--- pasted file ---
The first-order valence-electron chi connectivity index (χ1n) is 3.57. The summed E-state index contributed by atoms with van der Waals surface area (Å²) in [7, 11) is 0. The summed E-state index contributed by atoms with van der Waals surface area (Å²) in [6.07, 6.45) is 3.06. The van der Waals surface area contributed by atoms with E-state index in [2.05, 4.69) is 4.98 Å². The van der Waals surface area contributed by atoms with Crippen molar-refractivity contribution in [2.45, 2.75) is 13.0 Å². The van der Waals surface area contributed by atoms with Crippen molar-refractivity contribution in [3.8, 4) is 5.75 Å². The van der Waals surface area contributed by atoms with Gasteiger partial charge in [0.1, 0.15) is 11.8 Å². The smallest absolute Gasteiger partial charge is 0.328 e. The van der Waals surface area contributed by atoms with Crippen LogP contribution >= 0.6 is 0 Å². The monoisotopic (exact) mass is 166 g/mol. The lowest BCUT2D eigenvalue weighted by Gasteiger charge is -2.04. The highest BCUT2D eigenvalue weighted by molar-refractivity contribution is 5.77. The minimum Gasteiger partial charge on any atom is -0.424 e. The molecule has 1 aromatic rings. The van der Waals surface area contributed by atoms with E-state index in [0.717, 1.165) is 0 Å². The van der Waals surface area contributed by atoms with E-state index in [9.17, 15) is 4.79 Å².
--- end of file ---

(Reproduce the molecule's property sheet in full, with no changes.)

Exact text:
The first-order valence-electron chi connectivity index (χ1n) is 3.57. The summed E-state index contributed by atoms with van der Waals surface area (Å²) in [7, 11) is 0. The summed E-state index contributed by atoms with van der Waals surface area (Å²) in [6.07, 6.45) is 3.06. The van der Waals surface area contributed by atoms with E-state index in [2.05, 4.69) is 4.98 Å². The van der Waals surface area contributed by atoms with Crippen molar-refractivity contribution in [2.45, 2.75) is 13.0 Å². The van der Waals surface area contributed by atoms with Crippen molar-refractivity contribution in [3.8, 4) is 5.75 Å². The van der Waals surface area contributed by atoms with Gasteiger partial charge in [0.1, 0.15) is 11.8 Å². The smallest absolute Gasteiger partial charge is 0.328 e. The van der Waals surface area contributed by atoms with Crippen LogP contribution >= 0.6 is 0 Å². The monoisotopic (exact) mass is 166 g/mol. The lowest BCUT2D eigenvalue weighted by Gasteiger charge is -2.04. The highest BCUT2D eigenvalue weighted by molar-refractivity contribution is 5.77. The minimum Gasteiger partial charge on any atom is -0.424 e. The molecule has 1 aromatic rings. The van der Waals surface area contributed by atoms with E-state index in [0.717, 1.165) is 0 Å². The van der Waals surface area contributed by atoms with E-state index in [9.17, 15) is 4.79 Å².